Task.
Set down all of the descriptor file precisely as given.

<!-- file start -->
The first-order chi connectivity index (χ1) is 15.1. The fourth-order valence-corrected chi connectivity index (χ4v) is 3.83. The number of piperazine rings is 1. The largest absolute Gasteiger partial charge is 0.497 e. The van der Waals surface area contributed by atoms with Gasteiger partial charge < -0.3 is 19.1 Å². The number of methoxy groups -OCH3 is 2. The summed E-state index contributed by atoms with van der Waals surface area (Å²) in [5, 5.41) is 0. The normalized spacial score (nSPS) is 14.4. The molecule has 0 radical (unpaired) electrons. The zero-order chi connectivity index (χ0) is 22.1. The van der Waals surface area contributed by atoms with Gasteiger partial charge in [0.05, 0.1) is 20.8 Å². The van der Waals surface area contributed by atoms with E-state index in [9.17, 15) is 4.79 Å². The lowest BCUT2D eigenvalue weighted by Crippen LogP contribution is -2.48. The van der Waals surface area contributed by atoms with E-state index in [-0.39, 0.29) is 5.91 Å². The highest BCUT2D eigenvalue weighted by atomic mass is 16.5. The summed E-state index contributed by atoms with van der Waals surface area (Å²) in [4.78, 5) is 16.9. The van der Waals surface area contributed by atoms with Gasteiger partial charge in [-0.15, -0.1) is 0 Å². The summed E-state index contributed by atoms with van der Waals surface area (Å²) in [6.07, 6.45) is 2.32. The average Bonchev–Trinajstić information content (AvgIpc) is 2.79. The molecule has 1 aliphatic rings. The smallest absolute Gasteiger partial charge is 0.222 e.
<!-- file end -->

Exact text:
The first-order chi connectivity index (χ1) is 15.1. The fourth-order valence-corrected chi connectivity index (χ4v) is 3.83. The number of piperazine rings is 1. The largest absolute Gasteiger partial charge is 0.497 e. The van der Waals surface area contributed by atoms with Gasteiger partial charge < -0.3 is 19.1 Å². The number of methoxy groups -OCH3 is 2. The summed E-state index contributed by atoms with van der Waals surface area (Å²) in [5, 5.41) is 0. The normalized spacial score (nSPS) is 14.4. The molecule has 0 radical (unpaired) electrons. The zero-order chi connectivity index (χ0) is 22.1. The van der Waals surface area contributed by atoms with Gasteiger partial charge in [0.05, 0.1) is 20.8 Å². The van der Waals surface area contributed by atoms with E-state index in [9.17, 15) is 4.79 Å². The lowest BCUT2D eigenvalue weighted by Crippen LogP contribution is -2.48. The van der Waals surface area contributed by atoms with E-state index in [-0.39, 0.29) is 5.91 Å². The highest BCUT2D eigenvalue weighted by atomic mass is 16.5. The summed E-state index contributed by atoms with van der Waals surface area (Å²) in [4.78, 5) is 16.9. The van der Waals surface area contributed by atoms with Gasteiger partial charge in [-0.15, -0.1) is 0 Å². The summed E-state index contributed by atoms with van der Waals surface area (Å²) in [6.07, 6.45) is 2.32. The average Bonchev–Trinajstić information content (AvgIpc) is 2.79. The molecule has 1 aliphatic rings. The smallest absolute Gasteiger partial charge is 0.222 e.